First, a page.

It took two days for Lê Chien , 34, and his colleagues from the SaSa rescue team to attempt to rescue a sick green turtle, but the endangered creature could not be saved as it had ingested too much plastic waste.
The team was so sad to see the turtle passing away in vain, even after 20 pieces of plastic, including fishing net, styrofoam and bags were removed from its body.
This was the tenth green turtle that the SaSa team has attempted to rescue since it was set up to protect marine species in central Vietnam.
The six-member team has built up a network of marine species rescue from Da Nang to Quang Ngai in order to protect endangered ocean creatures like turtles, dolphins, sharks and whales.
The team had also helped save eight dolphins that were caught in a shoal in the central coastal beaches, and a dolphin was then named for the rescue team.
“The dolphin we first rescued on a beach in Da Nang was intelligent. The small dolphin, which had been attacked by a shark and lost its family, had serious injuries on its back and tail,” Chien recalled.
He said the team took care of the dolphin for two weeks, but it eventually could not recover from its wounds.
Chien , who worked for One Ocean on independent research of coral reefs in Đà Nẵng, said dolphins often live in groups, or pods, and some strayed when the pod is either attacked by sharks or they become ill.
He remembered the most successful rescue of a dolphin, which was named Moon.
“We successfully rescued the dolphin and released it back to the ocean. We also swam with it before saying goodbye.”
The team said many dolphins get lost when they are in danger or stressed, and that’s why they end up getting stranded on beaches.
A doctor uses an X-ray to identify an obstruction in a green turtle at Da Nang ’s Family Hospital.Born in Hanoi, Chien fell in love with the ocean and marine research. His work on coral reefs off the coast kept him in the central city.
Chien said the team was built from six members who share a love of the ocean and marine species as well as cleaning up the coastal environment.
“Plastic waste has damaged the ocean. It is a major reason resulting in the death of various turtles that we have rescued. Turtles eat plastic on coral reefs which are covered in moss,” Chien said.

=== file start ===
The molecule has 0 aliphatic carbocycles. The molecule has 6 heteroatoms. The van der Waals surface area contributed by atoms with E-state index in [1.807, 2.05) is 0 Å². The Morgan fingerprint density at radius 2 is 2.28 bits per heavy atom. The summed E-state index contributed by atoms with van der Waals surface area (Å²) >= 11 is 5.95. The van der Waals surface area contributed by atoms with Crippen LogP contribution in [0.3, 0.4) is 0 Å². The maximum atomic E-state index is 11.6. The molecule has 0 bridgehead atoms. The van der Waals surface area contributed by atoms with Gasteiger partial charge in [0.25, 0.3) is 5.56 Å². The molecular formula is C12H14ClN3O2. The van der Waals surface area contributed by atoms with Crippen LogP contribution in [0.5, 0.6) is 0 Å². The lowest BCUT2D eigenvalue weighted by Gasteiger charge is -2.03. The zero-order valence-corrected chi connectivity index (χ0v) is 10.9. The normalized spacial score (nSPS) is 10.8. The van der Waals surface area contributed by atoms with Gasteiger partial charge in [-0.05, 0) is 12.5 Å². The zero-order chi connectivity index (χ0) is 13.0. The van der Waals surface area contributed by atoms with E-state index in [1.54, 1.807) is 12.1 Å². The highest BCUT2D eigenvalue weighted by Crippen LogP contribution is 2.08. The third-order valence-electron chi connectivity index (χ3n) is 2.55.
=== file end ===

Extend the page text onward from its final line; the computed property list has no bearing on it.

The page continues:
The 34-year-old said plastic bags looked like jellyfish – a favourite food of turtles – and that explained why plastic waste often killed the creatures.
Huynh Tan Trung, 30, from coastal Thanh Khe District, said each member of the SaSa team shared experience and skills in helping with voluntary rescue activities.
He said the team had to cover rescue costs themselves.
“We voluntarily reserve time and money for rescue activities. We did that out of our love of the sea,” Trung said.
The Da Nang-born environmentalist makes his living from home decoration and odd jobs, while setting aside time whenever sea creatures are in danger.
“All members of the team share time to help with urgent rescues and campaigns to raise awareness about protecting the coastal environment,”
The SaSa team doesn’t yet have enough funds to build a rescue centre – where they could have full facilities and equipment for their activities.
Chien , the team leader, said they had to shoulder the cost of the stretchers and facilities for saving stranded dolphins and turtles.
The Hanoian said the wounded green turtle, named Chi, was a special case that the team took to a private hospital for hi-tech X-Ray and endoscopy.
“Medical treatment for Chi was the first case in Vietnam when a turtle needed support from skilled doctors and facilities. It’s also the first case that doctors used X-Ray technology to identify a digestive obstruction,” the SaSa team leader recalled.
Doctors from Da Nang-based private Family Hospital spent three hours removing 20 pieces of plastic, plastic bags and styrofoam pieces that got stuck in Chi’s intestine, but Chi was too weak for the next endoscopy and died two days later, according to Chien .
He said Chi could not swim or eat anything because the plastic waste blocked food from getting in.
Chien said the plastic waste off the coast of Da Nang could kill green turtles and fish living in coral reefs and his SaSa team spent one month cleaning out fishing nets and plastic bags off Son Tra coast.
The team plans to clean a 400km stretch of coast from Da Nang to Binh Dinh as part of a voluntary campaign to keep the central beach free from garbage.
Chien said the team has also opened a café in Son Tra peninsula to raise money for its vital work.
He said the team needed support in building a sea rescue centre on the beach in Da Nang to respond to emergencies.
Diving equipment and a pool are needed for dolphin and turtle rescues as well as medical treatment and rescue skills education for prolonged operation of the SaSa team, Chien said.